In SQL, the
HAVING clause is used in conjunction with the
GROUP BY clause to filter the results of a query based on a condition applied to aggregated data. It is typically used when you want to filter the results based on the results of aggregate functions such as
Here’s the basic syntax of a query using
SELECT column1, column2, aggregate_function(column3) FROM table GROUP BY column1, column2 HAVING condition;
Let’s break down the components:
SELECT: Specifies the columns you want to include in the result set.
aggregate_function(column3): An aggregate function applied to column3, such as
FROM: Specifies the table or tables from which to retrieve data.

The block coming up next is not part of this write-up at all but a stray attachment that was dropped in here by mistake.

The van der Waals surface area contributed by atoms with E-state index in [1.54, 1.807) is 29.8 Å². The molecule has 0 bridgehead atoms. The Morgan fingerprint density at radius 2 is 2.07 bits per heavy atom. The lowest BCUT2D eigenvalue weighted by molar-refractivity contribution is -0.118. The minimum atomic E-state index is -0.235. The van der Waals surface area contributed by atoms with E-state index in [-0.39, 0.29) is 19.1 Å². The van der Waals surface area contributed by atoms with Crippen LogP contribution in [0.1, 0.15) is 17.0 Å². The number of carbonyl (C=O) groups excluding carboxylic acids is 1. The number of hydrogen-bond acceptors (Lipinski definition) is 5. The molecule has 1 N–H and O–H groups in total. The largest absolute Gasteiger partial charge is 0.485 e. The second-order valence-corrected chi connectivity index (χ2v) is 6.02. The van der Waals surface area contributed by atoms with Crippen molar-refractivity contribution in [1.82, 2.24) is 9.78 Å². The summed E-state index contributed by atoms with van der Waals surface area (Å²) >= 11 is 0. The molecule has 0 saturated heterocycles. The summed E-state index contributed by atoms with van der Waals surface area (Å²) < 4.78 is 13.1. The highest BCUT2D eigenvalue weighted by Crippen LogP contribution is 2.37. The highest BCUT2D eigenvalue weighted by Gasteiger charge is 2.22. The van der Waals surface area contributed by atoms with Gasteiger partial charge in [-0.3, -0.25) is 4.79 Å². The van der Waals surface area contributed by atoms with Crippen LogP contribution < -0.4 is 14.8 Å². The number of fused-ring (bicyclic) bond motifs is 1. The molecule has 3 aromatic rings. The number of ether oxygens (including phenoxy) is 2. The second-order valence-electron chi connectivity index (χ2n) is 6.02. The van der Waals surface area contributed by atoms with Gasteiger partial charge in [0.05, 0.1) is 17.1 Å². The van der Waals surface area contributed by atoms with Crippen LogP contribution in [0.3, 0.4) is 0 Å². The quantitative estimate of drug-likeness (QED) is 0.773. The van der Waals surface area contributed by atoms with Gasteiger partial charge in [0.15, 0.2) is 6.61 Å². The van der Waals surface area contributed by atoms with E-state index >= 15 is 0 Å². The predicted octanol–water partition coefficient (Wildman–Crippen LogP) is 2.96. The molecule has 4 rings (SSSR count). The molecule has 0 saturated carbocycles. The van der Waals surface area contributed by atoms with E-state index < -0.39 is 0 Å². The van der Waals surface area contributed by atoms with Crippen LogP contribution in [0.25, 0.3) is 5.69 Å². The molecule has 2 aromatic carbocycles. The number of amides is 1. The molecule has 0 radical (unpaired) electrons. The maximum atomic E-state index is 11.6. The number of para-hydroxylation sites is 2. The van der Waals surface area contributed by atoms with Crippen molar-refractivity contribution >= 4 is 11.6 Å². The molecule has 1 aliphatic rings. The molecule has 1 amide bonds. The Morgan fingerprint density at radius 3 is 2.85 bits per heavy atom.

GROUP BY: Groups the result set by one or more columns (column1, column2 in the example).
HAVING: Specifies the condition that must be met for a row to be included in the result set. This condition can include the results of aggregate functions.
Here’s an example to illustrate the usage of
Suppose you have a table called
orders with columns
total_amount. You want to find customers who have made at least three orders and have spent a total amount greater than $100.
SELECT customer_id, COUNT(*) as order_count, SUM(total_amount) as total_spent FROM orders GROUP BY customer_id HAVING order_count >= 3 AND total_spent > 100;
In this example, the
HAVING clause filters the result set to include only those rows where the order count (
order_count) is greater than or equal to 3 and the total spent (
total_spent) is greater than 100.